In Fibonacci heaps, we keep a mark field for every node in the heap. Initially all the nodes are unmarked. Once a node is deleted, its parent is marked. If a node is deleted and its parent is already marked, the parent will be cut and inserted into the root list. I just wonder what the purpose of marking is? What happens if we cut the parent just the first time without marking it? Does it change the time complexity of the operations? How?


It does change the complexity of the operations. Simply speaking, the root list $W$ gets too large.

We have two expensive operations, which are ExtractMin and DecreaseKey. Remember that the amortized analysis uses the potential function $$ \Phi(F)=|W| +2\cdot \text{# marks}. $$ If we call ExtractMin this might cost $O(\left|W\right|)$, however after the operation, the root list has only size $O(\log n)$, and we have charged most of the costs to the potential. The question now is how to charge-up the potential. Here come the DecreaseKey operations into play. They are responsible for a large root list $W$. Say, we add $k$ trees to the root list $W$ during the DecreaseKey operation. This means that we remove $k-1$ marks, and we pay with the marks the costs of DecreaseKey and the change of the potential function (that is why we have a factor 2 for the marks in $\Phi$).

So what happens if we immediately put a vertex into the root list when decreasing the key. Then of course the root list might get large. But this is not the problem. The problem is, that you cannot show that after the repair-part of ExtractMin $W$ has at most $O(\log n)$ elements. If I am not mistaken the size of $W$ can then contain up to $\Omega(\sqrt{n})$ elements. That means that if we delete directly the DecreaseKey operations are in $O(1)$ and their worst-case running time is even better than for Fibonacci heaps, but the ExtractMin is $O(\sqrt{n})$.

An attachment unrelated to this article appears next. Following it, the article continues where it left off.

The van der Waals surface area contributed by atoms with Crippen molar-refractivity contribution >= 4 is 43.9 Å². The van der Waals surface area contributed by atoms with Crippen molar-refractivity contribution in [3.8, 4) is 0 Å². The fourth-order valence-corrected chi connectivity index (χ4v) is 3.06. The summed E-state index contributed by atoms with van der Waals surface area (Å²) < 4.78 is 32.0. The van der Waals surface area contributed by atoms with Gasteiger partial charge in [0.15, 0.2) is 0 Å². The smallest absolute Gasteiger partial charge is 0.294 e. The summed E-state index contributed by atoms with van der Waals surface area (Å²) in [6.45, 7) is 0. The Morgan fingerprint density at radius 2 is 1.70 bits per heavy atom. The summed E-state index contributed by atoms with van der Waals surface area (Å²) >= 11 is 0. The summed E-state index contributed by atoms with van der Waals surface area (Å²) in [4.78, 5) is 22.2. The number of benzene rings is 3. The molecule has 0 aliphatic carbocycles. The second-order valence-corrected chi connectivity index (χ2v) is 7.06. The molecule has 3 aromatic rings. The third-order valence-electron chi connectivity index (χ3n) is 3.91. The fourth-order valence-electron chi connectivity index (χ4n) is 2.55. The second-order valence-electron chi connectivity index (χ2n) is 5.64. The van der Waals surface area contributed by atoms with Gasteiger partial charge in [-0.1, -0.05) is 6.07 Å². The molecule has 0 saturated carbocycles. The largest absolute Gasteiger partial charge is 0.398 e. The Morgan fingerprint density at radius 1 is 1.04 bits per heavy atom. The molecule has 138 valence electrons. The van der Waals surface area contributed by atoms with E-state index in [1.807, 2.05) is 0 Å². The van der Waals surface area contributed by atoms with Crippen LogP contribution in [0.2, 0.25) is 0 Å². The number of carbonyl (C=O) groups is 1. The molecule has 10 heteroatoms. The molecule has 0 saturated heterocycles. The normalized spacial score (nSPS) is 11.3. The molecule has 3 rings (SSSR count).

Another softer perspective is the following: The marks guarantee that you only delete one child for every node. Without deletion every tree in a Fibonacci heap is a binomial tree. The marks ensure that we do not diverse from the binomial tree structure too much.

  • $\begingroup$ Thanks A.Schulz. It seems reasonable to me but I need to think more about it. My other question is that why we need to cut the parent at all? since its key is larger than the grandpa (i.e., it doesn't violate the structure of the heap)? Is it related to the fact that we need to maintain O(log n) children for each node? $\endgroup$ – Helium Dec 19 '12 at 10:04
  • $\begingroup$ If we decrease the key, then the heap-property might be violated. We can either cut (as done in Fibonacci heaps), or we bubble-up and repair the heap-property as done in Binomial heaps. $\endgroup$ – A.Schulz Dec 19 '12 at 12:10
  • $\begingroup$ Just an aside comment/question. If we cut the parent only when it loses the second child, would that improve $W$? I guess not; it should stay $O(\log n)$. $\endgroup$ – bellpeace Nov 12 '13 at 4:05

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